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The Pumpkin Gutter
September 17, 2007
First pumpkin of the season
The Pumpkin Gutter attached to drill
The "before" shot
Guts are easily removed
Done in less than 5 minutes
That's pretty good!
Jack-o-Lantern lit and ready for Halloween in 10 minutes!
If you're like me, you like to carve a lot of pumpkins during the Halloween season. And if you're like me your least favorite part of the process is gutting the pumpkins. But properly gutting the pumpkins is perhaps the most important part of carving a traditional jack-o-lantern.
The pumpkin's guts should be completely removed not only for appearance sake but to limit smoking and burning and to increase light output. To aid in carving and transmission of light, the walls of the pumpkin should be shaved to about an inch thick. This cleaning process can result in a lot of messy and arm numbing work especially if you favor large pumpkins and/or have many of them.
Over the years I've tried numerous things in an effort to make the process quicker and easier, different types of utensils, woodworking tools, home fashioned scrapers of various sizes and materials. Some worked ok, others were useless. In the end I always resigned myself to the saying that nothing worth doing is easy.
So I got a little excited late last year when I saw a product that looked like it could make this part of the job much easier. The product was called The Pumpkin Gutter by Dakota Products, LLC. The Pumpkin Gutter claims to be "a quick and easy way to remove pumpkin seeds and strings". It's a $12 device that attaches to an electric drill and looks a little like a kitchen mixer or paint stirrer. I didn't get a chance to purchase one last year but when I saw it again this year and with the Halloween season rapidly approaching I thought I really have to give this a try and sent in an order.
Using The Pumpkin Gutter
The Pumpkin Gutter arrived by USPS a few days later smartly packaged in molded plastic. As I opened the package I was excited but had this nagging doubt in the back of my mind that this would be yet another gimmick product and a waste of money.
Fortunately, we had been to Pastorino's Pumpkin Patch during the week and I had charged my cordless drill's batteries in anticipation of The Pumpkin Gutter's arrival so there was nothing to stop me from diving right in.
I laid out some newspaper on the dining room table and plopped down my pumpkin. It's a medium sized pumpkin about 12" in height. Pretty standard for what most people will bring home from the local pumpkin patch or supermarket.
I followed the instructions and started the drill on a medium speed and inserted it into my pumpkin. At first it just kind of pushed the guts aside. "Damn, gimmick" I thought. Then I moved it to the wall of the pumpkin and went full speed. Any thought of this device being a gimmick or waste of money quickly left my mind. Guts weren't flying but they were quickly being neatly cut from the wall of the pumpkin and deposited in the center. "I'll be damned! This is really working." Some of the guts did wrap themselves around the shaft of The Pumpkin Gutter but getting rid of them was as quick as popping the gutter off the drill and sliding them off the highly polished shaft. A process that couldn't have taken more than two seconds.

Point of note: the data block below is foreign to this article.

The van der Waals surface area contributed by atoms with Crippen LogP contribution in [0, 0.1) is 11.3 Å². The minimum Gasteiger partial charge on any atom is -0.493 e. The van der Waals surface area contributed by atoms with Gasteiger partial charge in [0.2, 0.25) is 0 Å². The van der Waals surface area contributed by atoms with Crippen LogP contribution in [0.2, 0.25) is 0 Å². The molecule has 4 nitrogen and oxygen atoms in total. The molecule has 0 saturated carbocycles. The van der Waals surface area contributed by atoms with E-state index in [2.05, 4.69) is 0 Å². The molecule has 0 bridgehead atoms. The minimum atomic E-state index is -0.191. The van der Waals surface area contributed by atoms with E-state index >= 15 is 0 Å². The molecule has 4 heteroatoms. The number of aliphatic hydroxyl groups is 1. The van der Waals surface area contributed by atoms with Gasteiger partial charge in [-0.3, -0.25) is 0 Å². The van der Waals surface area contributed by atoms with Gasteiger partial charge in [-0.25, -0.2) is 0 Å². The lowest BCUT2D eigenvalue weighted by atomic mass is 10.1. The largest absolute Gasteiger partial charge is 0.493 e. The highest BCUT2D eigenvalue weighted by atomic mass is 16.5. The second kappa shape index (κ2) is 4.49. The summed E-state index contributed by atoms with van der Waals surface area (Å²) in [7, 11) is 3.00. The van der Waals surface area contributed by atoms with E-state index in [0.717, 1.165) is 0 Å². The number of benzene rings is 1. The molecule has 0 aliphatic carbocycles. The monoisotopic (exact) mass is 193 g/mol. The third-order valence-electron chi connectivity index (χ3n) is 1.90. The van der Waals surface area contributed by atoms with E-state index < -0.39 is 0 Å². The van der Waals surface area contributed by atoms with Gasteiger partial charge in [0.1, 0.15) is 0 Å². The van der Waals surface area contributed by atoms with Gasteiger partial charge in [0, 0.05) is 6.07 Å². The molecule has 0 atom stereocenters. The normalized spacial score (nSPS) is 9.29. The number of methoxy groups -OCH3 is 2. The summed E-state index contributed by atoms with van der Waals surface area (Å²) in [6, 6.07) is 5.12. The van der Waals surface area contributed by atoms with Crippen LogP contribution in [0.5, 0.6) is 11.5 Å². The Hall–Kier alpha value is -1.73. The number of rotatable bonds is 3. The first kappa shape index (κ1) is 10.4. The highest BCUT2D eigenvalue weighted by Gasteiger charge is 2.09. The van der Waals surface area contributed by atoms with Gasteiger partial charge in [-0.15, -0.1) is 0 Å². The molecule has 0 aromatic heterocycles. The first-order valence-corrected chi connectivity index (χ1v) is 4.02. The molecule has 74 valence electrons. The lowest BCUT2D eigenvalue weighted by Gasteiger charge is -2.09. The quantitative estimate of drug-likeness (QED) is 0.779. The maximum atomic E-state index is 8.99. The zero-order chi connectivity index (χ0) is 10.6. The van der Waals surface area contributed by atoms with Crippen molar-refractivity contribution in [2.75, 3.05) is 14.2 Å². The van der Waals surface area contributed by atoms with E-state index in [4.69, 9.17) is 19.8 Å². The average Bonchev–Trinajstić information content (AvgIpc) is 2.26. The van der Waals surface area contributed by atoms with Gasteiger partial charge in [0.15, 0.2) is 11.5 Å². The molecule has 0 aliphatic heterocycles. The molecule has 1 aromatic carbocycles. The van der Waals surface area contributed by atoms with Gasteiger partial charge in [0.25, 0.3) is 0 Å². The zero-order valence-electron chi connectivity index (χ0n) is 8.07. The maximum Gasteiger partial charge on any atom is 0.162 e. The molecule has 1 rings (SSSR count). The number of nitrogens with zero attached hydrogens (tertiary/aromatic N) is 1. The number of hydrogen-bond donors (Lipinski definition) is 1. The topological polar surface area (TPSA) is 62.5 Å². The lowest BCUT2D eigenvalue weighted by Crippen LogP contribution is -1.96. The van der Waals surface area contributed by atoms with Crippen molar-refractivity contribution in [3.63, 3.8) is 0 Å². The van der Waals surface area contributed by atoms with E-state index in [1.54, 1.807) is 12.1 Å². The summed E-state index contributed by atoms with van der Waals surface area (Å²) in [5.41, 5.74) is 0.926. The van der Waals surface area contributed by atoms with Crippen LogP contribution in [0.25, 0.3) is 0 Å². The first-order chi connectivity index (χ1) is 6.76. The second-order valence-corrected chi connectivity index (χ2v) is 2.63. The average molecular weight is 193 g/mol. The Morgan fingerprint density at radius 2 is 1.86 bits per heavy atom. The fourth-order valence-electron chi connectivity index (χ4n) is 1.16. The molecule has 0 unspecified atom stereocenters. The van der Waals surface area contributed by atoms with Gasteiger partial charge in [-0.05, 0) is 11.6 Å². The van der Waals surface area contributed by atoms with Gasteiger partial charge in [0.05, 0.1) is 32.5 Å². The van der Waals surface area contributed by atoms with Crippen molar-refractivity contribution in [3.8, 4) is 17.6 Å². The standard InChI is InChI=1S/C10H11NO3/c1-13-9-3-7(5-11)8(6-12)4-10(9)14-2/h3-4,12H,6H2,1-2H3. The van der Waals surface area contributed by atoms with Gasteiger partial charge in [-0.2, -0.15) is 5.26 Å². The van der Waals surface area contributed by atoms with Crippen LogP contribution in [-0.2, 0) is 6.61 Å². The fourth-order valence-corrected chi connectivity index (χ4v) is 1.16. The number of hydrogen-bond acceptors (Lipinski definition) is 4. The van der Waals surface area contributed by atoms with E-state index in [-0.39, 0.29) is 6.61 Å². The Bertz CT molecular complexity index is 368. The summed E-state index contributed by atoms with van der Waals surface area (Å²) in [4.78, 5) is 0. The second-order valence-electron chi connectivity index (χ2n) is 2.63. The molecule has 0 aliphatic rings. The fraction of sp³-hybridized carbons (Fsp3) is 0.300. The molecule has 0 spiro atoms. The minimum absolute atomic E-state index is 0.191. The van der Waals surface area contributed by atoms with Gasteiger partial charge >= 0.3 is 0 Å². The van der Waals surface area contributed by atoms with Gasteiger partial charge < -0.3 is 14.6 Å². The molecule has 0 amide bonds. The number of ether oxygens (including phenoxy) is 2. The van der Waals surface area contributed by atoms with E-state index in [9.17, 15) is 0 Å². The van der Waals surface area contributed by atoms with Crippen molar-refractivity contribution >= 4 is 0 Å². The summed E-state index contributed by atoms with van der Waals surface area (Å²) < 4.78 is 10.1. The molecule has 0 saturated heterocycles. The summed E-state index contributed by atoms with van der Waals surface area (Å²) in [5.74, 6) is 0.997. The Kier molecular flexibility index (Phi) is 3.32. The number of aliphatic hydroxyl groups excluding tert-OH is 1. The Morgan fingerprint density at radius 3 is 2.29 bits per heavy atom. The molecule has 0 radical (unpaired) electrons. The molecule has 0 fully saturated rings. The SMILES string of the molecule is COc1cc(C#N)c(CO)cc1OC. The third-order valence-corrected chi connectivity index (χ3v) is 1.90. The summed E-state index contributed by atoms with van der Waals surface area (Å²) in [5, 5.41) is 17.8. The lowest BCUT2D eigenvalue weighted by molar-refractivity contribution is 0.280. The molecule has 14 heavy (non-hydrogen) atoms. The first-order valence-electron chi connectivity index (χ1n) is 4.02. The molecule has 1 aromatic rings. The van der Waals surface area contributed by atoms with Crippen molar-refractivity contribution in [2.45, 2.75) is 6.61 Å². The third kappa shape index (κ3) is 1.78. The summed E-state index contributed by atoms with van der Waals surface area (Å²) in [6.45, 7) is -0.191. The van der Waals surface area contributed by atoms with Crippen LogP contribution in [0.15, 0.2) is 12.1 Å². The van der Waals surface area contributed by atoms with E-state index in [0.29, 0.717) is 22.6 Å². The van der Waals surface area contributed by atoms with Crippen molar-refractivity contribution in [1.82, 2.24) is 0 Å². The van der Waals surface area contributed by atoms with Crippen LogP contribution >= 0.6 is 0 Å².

I removed the guts from the sides of the pumpkin in less than two minutes including taking time out to call people over to watch. A quick flip of the pumpkin and half the guts were on the newspaper. Diving back in to tackle the bottom I found that it's best to hold The Pumpkin Gutter at a slight angle so the blades can more easily catch the flesh. Another minute or so of work and another flip and the pumpkin was completely gutted. The only thing left was to thin down the walls. At this point I couldn't stop people from ripping the gutter out of my hands so they could have a try.
A few more minutes spent carving a simple face on my pumpkin and I was done. Not counting breaks so people could play with the drill, marvel at The Pumpkin Gutter, and our collective oohs and ahhs I spent a total of 10 minutes working on the pumpkin and more than half of that was actual carving. This was quite possibly the best $12 I've ever spent on any Halloween product.
Except for taking some of the guts off The Pumpkin Gutter, at no point during this whole operation did I come into contact with the pumpkin's innards. Removing the guts from the shaft was really only necessary at the end during cleanup but since I really wanted to see the cutting action I removed them a total of three times. Other than visually, removing them or not didn't seem to affect The Pumpkin Gutter's performance. True to their claim, The Pumpkin Gutter didn't damage the pumpkin seeds in the least and if one wanted, they can be removed from the discarded guts easily for roasting.
Of note for people who like large pumpkins, The Pumpkin Gutter is 12" in length overall. This is reduced to about 11" when attached to the drill. We had no problem gutting our 12" pumpkin and without an extension or other tools it looks like we could handle a 16"-17" tall pumpkin. This, of course, will depend on your particular drill.
Update 9/24/07: It should be pointed out that provided a large enough hole is cut to accommodate your drill, any size pumpkin can be comfortably gutted as can be seen in this photo of a 500+ lb pumpkin after processing by The Pumpkin Gutter.
Does it work? The Short Answer
So to answer the question more succinctly, does The Pumpkin Gutter work? Hell Yeah! It's Quick, easy, no mess, no fuss, fun for the whole family. From a pumpkin sitting on your table to lit jack-o-lantern in 10 minutes baby! Get yourself over to the Get Carving Quicker website and order not one but two because once people see how easy this is they will undoubtedly steal it from you.
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